If we are to follow the road towards a mutually beneficial world, as I suggested in my last post, Human Together, that means we need to envision the world as a space which exists for the fulfillment of all human beings. Collectively that would be the current total of all 7.19 billion of us.
And I mean more than just a generalized collective fulfillment, a sort of diffused human pleasantness. But actually, the specific individual fulfillment of each of those billions of humans. That is to say that the world should be a world for us all, for each and everyone of us transpiring on this earth.
After having wrote the above 2 paragraphs, I stumbled upon this quote of Buckminster Fuller: ““To make the world work for 100% of humanity in the shortest possible time through spontaneous cooperation without ecological offense or the disadvantage of anyone.”
The comment was made regardings his proposal for a World Game in which people would propose solutions to world problems. I found it in Marina Gorbis’ stimulating book, The Nature of the Future, where it is quoted from the collection, Buckminster Fuller: Anthology for a New Millennium.
Exploring this quote online turned up the following Buckminster Fuller quote: “It is now highly feasible to take care of everybody on Earth at a higher standard of living than any have ever known. It no longer has to be you or me. Selfishness is unnecessary. War is obsolete. It is a mater of converting the high technology from weaponry to livingry.”
These 2 comments of Fuller’s are exactly what I intened to discuss when I started this post, and I’m grateful for the serendipity that brought them to me. This issue of exploring how we can make this world work for all of us is really the central purpose of this blog, it’s raison d’etre.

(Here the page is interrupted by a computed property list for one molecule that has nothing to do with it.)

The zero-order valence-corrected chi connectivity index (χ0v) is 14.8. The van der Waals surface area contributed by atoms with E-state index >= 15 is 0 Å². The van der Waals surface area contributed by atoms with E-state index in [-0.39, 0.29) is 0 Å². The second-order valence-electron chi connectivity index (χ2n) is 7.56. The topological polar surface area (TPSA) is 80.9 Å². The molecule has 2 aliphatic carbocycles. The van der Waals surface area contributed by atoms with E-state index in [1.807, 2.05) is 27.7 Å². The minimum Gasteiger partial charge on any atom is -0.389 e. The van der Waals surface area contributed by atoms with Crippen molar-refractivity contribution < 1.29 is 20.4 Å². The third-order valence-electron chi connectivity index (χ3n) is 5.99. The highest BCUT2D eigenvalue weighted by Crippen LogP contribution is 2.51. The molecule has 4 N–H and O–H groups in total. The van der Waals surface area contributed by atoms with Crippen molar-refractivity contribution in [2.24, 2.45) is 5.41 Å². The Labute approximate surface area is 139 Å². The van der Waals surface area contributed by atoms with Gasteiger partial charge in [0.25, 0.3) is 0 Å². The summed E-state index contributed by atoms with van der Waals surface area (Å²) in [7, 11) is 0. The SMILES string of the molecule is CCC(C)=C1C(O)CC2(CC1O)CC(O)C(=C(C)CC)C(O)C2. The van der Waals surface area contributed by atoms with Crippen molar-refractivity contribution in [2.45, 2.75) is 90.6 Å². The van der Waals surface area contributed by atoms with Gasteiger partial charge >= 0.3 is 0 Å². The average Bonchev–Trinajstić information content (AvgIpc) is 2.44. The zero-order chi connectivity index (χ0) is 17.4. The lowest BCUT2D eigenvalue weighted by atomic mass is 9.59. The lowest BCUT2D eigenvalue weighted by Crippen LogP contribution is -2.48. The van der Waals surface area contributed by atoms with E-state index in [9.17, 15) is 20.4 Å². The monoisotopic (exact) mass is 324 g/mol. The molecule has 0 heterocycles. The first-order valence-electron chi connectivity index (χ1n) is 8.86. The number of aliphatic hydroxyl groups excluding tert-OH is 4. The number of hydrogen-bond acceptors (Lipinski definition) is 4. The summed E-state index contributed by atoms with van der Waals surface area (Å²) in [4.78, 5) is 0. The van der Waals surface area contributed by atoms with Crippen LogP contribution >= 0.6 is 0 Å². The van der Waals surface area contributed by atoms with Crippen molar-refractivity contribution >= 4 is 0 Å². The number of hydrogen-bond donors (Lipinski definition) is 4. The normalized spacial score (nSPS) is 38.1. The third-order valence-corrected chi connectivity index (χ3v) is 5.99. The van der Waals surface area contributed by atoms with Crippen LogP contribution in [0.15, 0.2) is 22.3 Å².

The title of this post obviously implies that the world doesn’t currently work well for all of us. Who doesn’t the world work for? One way to answer that would be to point to all the people who are victims of the sufferings I discuss in my post, The Sorrows of the World.
In particular, you would have to include the hungry, the destitute, those living in squalor, those without adequate sanitation, clean water, access to healthcare, access to decent education, those victimized by wars, the refugees of those wars, and other victims of violence and torture. You would then have to broaden that out to include varying degrees and various manifestations of the world not working for all people.
In considering it deeply, you would have to include all of those who are either excluded from or broken by the world: the homeless, the neglected, the mentally ill, alcoholics and drug addicts, and even prisoners, who while being victimizers are at the same time victims of the world, people who didn’t find a better solution to the problem of their existence.
And because it doesn’t work for all people, in a sense this affects all of us to some extent. First, because there is a precariousness to everyone’s life, everyone is subject to the possibility of having the world not work for them. No matter how well it might be working at any given instant, the winds of change might also bring stormy weather.
And further because the lives of everyone on this planet are intermingled, those whom the world doesn’t work so well for might manifest the shortcomings of their lives by disrupting our lives (either inadvertently or intentionally). And on the inmost level of our experiencing the world, those whom the world truly works best will be discomforted by their knowing of the sufferings of others.
This failure of the world to work for all humans should come to be seen to be seen as an unsatisfactory outcome. If we perceive deeply the fundamental equivalence of all humans, and truly appreciate what it is to be human, and all of the possibilities inherent in each human born into this world, then we must aspire to a world which works towards the flourishing of all humans and all of life.
- Human Together
- The Human Ideology